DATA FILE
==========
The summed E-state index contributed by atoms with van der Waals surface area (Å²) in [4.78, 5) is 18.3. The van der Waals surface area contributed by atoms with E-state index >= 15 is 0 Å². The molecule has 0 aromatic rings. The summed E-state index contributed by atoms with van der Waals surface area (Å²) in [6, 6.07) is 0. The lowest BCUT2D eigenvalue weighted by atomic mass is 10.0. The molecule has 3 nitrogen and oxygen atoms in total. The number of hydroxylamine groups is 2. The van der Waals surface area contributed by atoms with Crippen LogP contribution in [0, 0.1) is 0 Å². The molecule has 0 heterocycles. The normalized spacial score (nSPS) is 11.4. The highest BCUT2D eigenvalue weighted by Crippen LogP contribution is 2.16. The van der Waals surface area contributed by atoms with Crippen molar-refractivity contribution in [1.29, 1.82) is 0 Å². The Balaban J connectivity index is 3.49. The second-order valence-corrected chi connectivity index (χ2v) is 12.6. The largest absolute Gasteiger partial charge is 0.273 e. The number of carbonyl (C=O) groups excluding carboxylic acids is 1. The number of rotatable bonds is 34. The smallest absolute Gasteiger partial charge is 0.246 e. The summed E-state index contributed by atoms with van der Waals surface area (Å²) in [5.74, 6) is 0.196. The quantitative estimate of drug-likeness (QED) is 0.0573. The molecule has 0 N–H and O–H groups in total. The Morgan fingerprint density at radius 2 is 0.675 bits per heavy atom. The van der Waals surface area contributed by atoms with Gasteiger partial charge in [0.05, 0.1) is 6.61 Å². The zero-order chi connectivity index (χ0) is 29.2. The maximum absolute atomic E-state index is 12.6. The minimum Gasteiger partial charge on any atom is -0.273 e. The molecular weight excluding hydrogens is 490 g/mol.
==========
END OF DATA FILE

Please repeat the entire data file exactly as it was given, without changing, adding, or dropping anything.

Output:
The summed E-state index contributed by atoms with van der Waals surface area (Å²) in [4.78, 5) is 18.3. The van der Waals surface area contributed by atoms with E-state index >= 15 is 0 Å². The molecule has 0 aromatic rings. The summed E-state index contributed by atoms with van der Waals surface area (Å²) in [6, 6.07) is 0. The lowest BCUT2D eigenvalue weighted by atomic mass is 10.0. The molecule has 3 nitrogen and oxygen atoms in total. The number of hydroxylamine groups is 2. The van der Waals surface area contributed by atoms with Crippen LogP contribution in [0, 0.1) is 0 Å². The molecule has 0 heterocycles. The normalized spacial score (nSPS) is 11.4. The highest BCUT2D eigenvalue weighted by Crippen LogP contribution is 2.16. The van der Waals surface area contributed by atoms with Crippen molar-refractivity contribution in [1.29, 1.82) is 0 Å². The Balaban J connectivity index is 3.49. The second-order valence-corrected chi connectivity index (χ2v) is 12.6. The largest absolute Gasteiger partial charge is 0.273 e. The number of carbonyl (C=O) groups excluding carboxylic acids is 1. The number of rotatable bonds is 34. The smallest absolute Gasteiger partial charge is 0.246 e. The summed E-state index contributed by atoms with van der Waals surface area (Å²) in [5.74, 6) is 0.196. The quantitative estimate of drug-likeness (QED) is 0.0573. The molecule has 0 N–H and O–H groups in total. The Morgan fingerprint density at radius 2 is 0.675 bits per heavy atom. The van der Waals surface area contributed by atoms with Gasteiger partial charge in [0.05, 0.1) is 6.61 Å². The zero-order chi connectivity index (χ0) is 29.2. The maximum absolute atomic E-state index is 12.6. The minimum Gasteiger partial charge on any atom is -0.273 e. The molecular weight excluding hydrogens is 490 g/mol.